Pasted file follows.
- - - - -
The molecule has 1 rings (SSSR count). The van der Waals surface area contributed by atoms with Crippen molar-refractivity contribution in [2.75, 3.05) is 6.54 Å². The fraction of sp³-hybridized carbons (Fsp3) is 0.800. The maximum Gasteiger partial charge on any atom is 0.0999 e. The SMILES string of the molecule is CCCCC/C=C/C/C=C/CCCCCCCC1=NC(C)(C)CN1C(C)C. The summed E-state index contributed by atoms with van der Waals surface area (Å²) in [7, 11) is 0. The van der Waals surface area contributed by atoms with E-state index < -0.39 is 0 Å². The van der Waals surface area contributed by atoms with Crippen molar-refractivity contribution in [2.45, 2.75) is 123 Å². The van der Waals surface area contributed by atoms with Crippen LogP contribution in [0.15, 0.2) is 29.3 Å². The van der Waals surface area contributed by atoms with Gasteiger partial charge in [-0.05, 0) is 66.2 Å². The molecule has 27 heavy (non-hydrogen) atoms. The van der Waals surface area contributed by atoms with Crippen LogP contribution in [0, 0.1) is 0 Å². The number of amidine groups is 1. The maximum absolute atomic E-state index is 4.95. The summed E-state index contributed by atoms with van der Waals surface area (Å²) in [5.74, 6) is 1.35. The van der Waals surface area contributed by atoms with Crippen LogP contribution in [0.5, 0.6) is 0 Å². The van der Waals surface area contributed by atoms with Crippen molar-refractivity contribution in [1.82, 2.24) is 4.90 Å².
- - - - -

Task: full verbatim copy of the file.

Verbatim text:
The molecule has 1 rings (SSSR count). The van der Waals surface area contributed by atoms with Crippen molar-refractivity contribution in [2.75, 3.05) is 6.54 Å². The fraction of sp³-hybridized carbons (Fsp3) is 0.800. The maximum Gasteiger partial charge on any atom is 0.0999 e. The SMILES string of the molecule is CCCCC/C=C/C/C=C/CCCCCCCC1=NC(C)(C)CN1C(C)C. The summed E-state index contributed by atoms with van der Waals surface area (Å²) in [7, 11) is 0. The van der Waals surface area contributed by atoms with E-state index < -0.39 is 0 Å². The van der Waals surface area contributed by atoms with Crippen molar-refractivity contribution in [2.45, 2.75) is 123 Å². The van der Waals surface area contributed by atoms with Crippen LogP contribution in [0.15, 0.2) is 29.3 Å². The van der Waals surface area contributed by atoms with Gasteiger partial charge in [-0.05, 0) is 66.2 Å². The molecule has 27 heavy (non-hydrogen) atoms. The van der Waals surface area contributed by atoms with Crippen LogP contribution in [0, 0.1) is 0 Å². The number of amidine groups is 1. The maximum absolute atomic E-state index is 4.95. The summed E-state index contributed by atoms with van der Waals surface area (Å²) in [5.74, 6) is 1.35. The van der Waals surface area contributed by atoms with Crippen LogP contribution in [0.5, 0.6) is 0 Å². The van der Waals surface area contributed by atoms with Crippen molar-refractivity contribution in [1.82, 2.24) is 4.90 Å².